“Today I’m calling on Congress to renew the spirit of the Civil Rights Act by updating fair housing and lending law to address discrimination on the basis of sexual orientation, gender identity and marital status,” Holder said.
The Civil Rights Act of 1964 addressed discrimination in voting rights, public housing, education, federally assisted programs, and employment. It made it illegal to discriminate on the basis of race, color, religion, sex, or national origin. The law was later expanded to include protections against discrimination on the basis of disability or age.
Title IX of the Education Act of 1972 prohibited gender discrimination in education programs, including athletic programs that received federal funds. In the 1970s, Congress passed the Pregnancy Discrimination Act, which made it illegal for employers to exclude pregnancy and childbirth from sick leave and health benefits plans.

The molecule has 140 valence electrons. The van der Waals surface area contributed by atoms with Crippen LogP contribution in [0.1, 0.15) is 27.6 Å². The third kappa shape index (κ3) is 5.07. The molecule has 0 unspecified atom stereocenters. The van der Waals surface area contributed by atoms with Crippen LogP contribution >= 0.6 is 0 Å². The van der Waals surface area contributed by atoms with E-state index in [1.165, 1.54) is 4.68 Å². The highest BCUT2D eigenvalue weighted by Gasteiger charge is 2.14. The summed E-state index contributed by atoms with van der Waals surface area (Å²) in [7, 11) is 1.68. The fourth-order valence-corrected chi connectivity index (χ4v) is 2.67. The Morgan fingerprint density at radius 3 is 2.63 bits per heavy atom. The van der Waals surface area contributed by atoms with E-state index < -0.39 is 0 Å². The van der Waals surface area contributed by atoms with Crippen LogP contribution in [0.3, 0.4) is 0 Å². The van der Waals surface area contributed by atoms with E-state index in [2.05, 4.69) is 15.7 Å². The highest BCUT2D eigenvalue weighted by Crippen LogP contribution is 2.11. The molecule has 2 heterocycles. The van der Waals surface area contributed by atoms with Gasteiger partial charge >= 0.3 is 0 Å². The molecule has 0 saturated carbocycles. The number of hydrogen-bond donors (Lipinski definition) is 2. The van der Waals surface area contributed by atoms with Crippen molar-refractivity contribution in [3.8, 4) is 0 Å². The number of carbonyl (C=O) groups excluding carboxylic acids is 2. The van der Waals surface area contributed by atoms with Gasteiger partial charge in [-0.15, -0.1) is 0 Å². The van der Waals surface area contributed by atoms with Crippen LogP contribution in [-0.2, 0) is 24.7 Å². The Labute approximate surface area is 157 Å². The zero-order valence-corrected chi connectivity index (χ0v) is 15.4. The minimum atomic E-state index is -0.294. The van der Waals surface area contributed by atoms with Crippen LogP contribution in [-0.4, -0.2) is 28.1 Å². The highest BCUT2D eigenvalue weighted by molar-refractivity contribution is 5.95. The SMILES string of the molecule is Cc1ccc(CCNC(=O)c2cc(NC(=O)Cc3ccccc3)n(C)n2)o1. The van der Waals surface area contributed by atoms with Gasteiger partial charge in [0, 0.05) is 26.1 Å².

The attorney general called for the strengthening of workplace protections to ban pay discrimination against women as well as to end discrimination against LGBT (lesbian, gay, bisexual, transgender) citizens “by ensuring equal access to education and promoting non-discrimination learning environments.”
Holder said Congress passing “updated Voting Rights legislation” will “enable every voter in every jurisdiction” the ability “to exercise unencumbered the rights that so many have fought for and died to defend.”
Holder called the Civil Rights Act of 1964 “a highly successful” attempt “to confront fundamental questions that had bedeviled this nation since its inception and that justifiably generate controversy even today.”
“This morning, we are reminded that carrying on this work, advancing the cause of justice, and ensuring the civil and human rights of every person - no matter where they come from, no matter who they are, no matter who they love – continues to constitute our most solemn obligation,” he said.